A framework for transforming learning in schools: Innovation and the spiral of inquiry, Timperley, H, Halbert, J and Kaser, J. (2014) Centre for Strategic Education, Victoria

    Monday 11 May 2015

    The School Research Lead - Evidence-Informed Practice and Humble Inquiry

    The motivation to write this post arose from a desire to help school research leads avoid the trap of telling colleagues -  'what the evidence is ... ' or 'what the evidence tells you is ....'  Most colleagues, and especially teachers, have never liked to be told what to do, particularly if they think they already know the answer.  Indeed, instead of telling people what the answer is to a question, learning to ask better questions may lead to the creation and development of more positive relationships.  Given the complexity and challenge of working within schools, we cannot hope to bring about improved outcomes for both our pupils and colleagues unless as Schein (2014) states : ... (we) know how to ask questions and build relationships that are based on mutual respect and the recognition that others know things that we may need to know in order to get the job done.  The remainder of this post will, hopefully humbly, attempt to answer these questions:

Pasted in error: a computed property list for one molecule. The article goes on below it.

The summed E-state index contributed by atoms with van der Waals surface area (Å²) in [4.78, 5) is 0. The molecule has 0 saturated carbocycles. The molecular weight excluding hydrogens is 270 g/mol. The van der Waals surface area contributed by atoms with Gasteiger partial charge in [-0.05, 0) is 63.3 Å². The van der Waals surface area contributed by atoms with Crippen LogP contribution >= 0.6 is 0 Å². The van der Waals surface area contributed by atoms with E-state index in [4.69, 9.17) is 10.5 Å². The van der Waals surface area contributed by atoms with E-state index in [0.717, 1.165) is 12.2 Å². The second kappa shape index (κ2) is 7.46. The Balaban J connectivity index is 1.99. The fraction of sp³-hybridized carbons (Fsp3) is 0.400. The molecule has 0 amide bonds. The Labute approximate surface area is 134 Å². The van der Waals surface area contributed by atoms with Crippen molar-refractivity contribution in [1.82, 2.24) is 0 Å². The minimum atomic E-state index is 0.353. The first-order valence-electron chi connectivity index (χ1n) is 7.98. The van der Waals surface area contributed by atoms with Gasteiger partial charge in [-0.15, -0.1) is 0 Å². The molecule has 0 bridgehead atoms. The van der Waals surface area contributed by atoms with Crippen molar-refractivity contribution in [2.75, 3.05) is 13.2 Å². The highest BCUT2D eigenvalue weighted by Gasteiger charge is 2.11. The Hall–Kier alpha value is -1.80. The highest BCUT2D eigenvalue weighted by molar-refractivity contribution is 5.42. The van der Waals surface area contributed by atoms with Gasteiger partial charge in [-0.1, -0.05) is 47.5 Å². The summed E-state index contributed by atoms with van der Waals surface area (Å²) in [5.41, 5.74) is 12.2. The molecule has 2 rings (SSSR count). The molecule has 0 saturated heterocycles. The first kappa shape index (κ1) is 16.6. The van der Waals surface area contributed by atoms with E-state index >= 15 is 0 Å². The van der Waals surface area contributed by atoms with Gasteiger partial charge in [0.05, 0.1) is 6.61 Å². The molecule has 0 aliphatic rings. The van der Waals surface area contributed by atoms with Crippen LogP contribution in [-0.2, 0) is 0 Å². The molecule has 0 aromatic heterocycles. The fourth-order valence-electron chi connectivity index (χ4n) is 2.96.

• What do we mean by 'humble inquiry'?
    • How does humble inquiry differ from other forms of inquiry?
    • Why is this difference important for evidence-informed practitioners?
    • What strategies can be adopted develop the skills associated with humble inquiry?
    What do we mean by humble inquiry?

    Schein argues that to achieve this we need to learn a specific form of questioning i.e. 'humble inquiry,' which he defines as ... the fine art of drawing someone out, of asking questions to which you do not already know the answer, of building a relationship based on curiosity and interest in the other person.

    Although Schein uses a number of examples, especially from high hazard industries, to make the point of what happens when relationships and communications are not based on humility and trust.  Indeed, in schools the importance of leaders being able to build high quality trusting relations is evidenced by researchers such as Robinson (2011).

    How does humble inquiry differ from other forms of inquiry?

    Given the central part that disciplined or deliberate inquiry has to be the development of evidence and research informed cultures within schools, differentiating humble inquiry from other forms of inquiry is essential. Schein states  Humble inquiry maximises my curiosity and interest in the other person and minimises bias and preconceptions about the other person.  I want to access my ignorance and ask for information in the least biased and threatening way.  I do not want to lead the other person or put him or her into a position of having to give a socially acceptable response. I want to inquire in the way that will best discover what is really on the other person's mind.  I want others to feel that I accept them, am interested in them, and am genuinely curious about what is on their minds regarding the particular situation we find ourselves in.